Obviously, Ron, anything you and I may say is pure speculation based upon information we’ve heard and our own given political philosophy.

    I have heard, though, people from the private industry being interviewed in the past, and were quite impressed with their fortitude, ideas and sheer enthusiasm for venturing into the frontiers of space. And, while millionaires may be the initial humans launched to achieve capital, visibility, and credibility I think there is more to follow with goals being exploration and even settlements in the near and distant future.

    I have found men’s minds should not be underestimated, especially when unshackled from the confines of government intervention.

  17. jan says:


    China is planting their flag on the sea floor in order to claim prized minerals there, and making attempts to go to the Moon and Mars in order to claim superiority in the world — I would imagine that would include weaponizing and colonizing them.

    In the meantime, the United States is spending it’s money on high speed trains linking up one dead end town to another — whoopeee! Far reaching thinking? I don’t think so.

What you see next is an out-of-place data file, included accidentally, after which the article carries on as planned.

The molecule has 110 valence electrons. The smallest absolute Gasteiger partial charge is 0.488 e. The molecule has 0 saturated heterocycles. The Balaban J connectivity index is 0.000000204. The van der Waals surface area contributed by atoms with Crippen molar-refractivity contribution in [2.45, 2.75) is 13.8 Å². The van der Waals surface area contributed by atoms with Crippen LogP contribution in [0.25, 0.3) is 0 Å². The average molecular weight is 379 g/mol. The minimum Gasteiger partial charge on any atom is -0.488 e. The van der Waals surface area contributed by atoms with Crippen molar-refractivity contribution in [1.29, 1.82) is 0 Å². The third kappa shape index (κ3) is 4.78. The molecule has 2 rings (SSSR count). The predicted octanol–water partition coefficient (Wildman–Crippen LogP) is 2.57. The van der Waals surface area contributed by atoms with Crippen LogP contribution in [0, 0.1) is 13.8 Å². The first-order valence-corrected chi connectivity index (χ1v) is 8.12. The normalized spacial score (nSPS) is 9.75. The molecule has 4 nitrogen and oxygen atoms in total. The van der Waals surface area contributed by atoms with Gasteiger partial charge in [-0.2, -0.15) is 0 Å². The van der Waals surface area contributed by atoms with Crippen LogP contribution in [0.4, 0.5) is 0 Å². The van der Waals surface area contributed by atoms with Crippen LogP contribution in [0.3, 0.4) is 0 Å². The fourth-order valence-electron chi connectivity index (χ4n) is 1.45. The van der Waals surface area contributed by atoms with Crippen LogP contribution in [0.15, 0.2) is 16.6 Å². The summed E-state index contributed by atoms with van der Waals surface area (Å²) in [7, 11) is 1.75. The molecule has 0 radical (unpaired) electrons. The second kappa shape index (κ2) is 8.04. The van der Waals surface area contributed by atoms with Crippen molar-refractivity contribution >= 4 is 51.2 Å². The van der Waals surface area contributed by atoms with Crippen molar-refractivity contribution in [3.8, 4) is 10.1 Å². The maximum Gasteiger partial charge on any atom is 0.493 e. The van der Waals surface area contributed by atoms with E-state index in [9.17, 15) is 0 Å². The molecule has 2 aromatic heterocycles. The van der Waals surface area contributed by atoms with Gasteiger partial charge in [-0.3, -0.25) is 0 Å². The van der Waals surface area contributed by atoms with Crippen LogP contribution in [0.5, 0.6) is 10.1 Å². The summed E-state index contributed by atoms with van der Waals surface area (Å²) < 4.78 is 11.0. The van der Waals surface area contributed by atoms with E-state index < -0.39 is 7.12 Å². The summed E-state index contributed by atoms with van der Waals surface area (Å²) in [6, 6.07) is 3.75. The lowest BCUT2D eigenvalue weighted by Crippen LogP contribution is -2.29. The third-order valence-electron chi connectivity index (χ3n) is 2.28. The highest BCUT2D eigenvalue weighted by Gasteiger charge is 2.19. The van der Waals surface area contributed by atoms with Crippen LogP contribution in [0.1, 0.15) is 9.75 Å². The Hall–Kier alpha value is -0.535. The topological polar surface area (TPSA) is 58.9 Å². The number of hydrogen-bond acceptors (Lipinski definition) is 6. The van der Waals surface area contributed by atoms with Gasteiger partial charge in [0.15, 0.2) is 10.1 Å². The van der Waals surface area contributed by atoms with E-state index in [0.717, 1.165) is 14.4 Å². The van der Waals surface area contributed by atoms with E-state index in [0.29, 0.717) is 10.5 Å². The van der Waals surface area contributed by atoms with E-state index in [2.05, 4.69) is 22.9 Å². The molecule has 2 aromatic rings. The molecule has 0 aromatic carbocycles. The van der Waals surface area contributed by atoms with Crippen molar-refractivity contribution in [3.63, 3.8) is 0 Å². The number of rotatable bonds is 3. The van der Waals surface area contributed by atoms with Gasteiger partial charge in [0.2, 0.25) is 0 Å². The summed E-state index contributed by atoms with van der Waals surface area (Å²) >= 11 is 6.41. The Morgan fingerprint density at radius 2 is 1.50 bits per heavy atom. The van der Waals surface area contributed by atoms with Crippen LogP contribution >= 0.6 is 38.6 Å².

18. matt says:

    @jan: Funny you should mention high speed trains considering China has already completed several of their high speed train projects…

  19. OzarkHillbilly says:

    Jan, tell me, where is the money? Show me the money… Show me the money…SHOW ME THE MONEY….

    I am waiting.

  20. OzarkHillbilly says:

    My point is only that w/o gov’t, there is no profit in space…. yet. So to think that there will be space exploration w/o gov’t, is to believe in fool’s gold.

  21. PJ says:

    The private sector can’t even pay for their own spaceport.